Project Details

An African mother with a child in a sling on her back

Imaging The World

Using novel ultrasound techniques to improve healthcare anywhere with a phone signal.

Project URL:
Project Twitter: @imagingtheworld

  • Health
  • Internet
  • Mobile
  • Physical Computing

In the early 1990s, radiologist Dr. Kristen DeStigter took a revolutionary medical technology to remote villages on the border between Kenya and Sudan: ultrasound. DeStigter had travelled there to research a parasitic disease but she soon found her magical ultrasound machine was being used to diagnose a wide variety of conditions, including life-threatening complications in pregnancy. She returned from that trip determined to find a way to develop a portable, low-cost ultrasound machine that could be used in the poorest communities in the world. The search took her almost two decades.

By the late 1990s, DeStigter had a portable ultrasound prototype which she took to Honduras after Hurricane Mitch as part of a medical outreach team. But though the machine itself was portable there was still a drawback. It needed a skilled technician to operate it and a specialist doctor to make sense of the results.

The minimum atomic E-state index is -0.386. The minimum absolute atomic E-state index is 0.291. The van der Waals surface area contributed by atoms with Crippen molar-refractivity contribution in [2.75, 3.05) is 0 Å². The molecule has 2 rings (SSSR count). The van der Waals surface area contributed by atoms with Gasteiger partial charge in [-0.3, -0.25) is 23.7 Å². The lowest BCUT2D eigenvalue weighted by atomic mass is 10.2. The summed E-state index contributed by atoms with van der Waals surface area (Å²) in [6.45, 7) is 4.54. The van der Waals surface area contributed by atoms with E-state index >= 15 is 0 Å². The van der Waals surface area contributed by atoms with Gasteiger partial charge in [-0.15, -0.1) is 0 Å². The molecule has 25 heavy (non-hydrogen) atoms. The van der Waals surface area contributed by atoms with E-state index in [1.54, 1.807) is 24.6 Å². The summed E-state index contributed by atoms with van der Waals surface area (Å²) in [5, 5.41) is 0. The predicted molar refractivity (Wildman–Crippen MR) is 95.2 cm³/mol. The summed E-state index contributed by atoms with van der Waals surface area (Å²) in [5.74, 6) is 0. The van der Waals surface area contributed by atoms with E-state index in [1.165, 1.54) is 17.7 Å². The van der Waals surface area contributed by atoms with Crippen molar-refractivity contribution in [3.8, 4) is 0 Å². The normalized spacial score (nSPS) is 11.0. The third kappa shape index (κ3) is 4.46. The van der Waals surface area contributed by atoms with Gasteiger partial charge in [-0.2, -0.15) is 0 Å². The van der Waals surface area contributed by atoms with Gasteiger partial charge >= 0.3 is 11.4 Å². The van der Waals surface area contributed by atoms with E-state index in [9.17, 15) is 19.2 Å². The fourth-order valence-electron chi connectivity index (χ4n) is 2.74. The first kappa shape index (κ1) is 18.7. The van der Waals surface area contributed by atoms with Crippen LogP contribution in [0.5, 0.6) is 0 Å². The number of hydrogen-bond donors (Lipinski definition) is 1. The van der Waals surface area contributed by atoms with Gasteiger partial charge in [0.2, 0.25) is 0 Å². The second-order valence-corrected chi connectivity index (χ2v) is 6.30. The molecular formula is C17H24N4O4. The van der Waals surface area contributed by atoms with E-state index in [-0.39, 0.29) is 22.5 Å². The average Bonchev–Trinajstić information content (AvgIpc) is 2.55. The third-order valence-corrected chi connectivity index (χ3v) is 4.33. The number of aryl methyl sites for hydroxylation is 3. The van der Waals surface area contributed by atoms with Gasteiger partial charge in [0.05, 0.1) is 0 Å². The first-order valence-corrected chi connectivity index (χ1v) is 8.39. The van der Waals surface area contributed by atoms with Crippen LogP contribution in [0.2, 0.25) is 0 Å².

The breakthrough came in 2007 when DeStigter began working with Dr. Brian Garra, a specialist in digital signal processing who had been promoting a new technique called voluming scanning. Volume scans take many more images as the transducer is swept across a patient’s body. As a result volume scanners do not need a skilled operator: someone with basic training can generate a usable image.

Yet Garra and DeStigter still had an unresolved problem: how to get those images analysed by a specialist. The solution, they hope, will come from the mobile phone. By connecting the ultrasound to a mobile they believe they should be able to send the images to any one of a thousand specialists in the world to provide a diagnosis.

Imaging the World is the organisation DeStigter and Garra have created, to take this low-cost health technology to the world, using novel ultrasound techniques and the internet, to make the most sophisticated diagnostic techniques available to anywhere there is a phone signal.

The system is being trialled in Uganda, with plans to spread from there to the rest of sub-Saharan Africa and on to India and China.

Image 'Mother and child in Africa' courtesy of AIDSVaccine

Last updated: 09th of May, 2014

Cookies on the Social Tech Guide

Social Tech Guide uses cookies to provide you with an enhanced user experience. To remove this message, please click continue.

Continue Learn more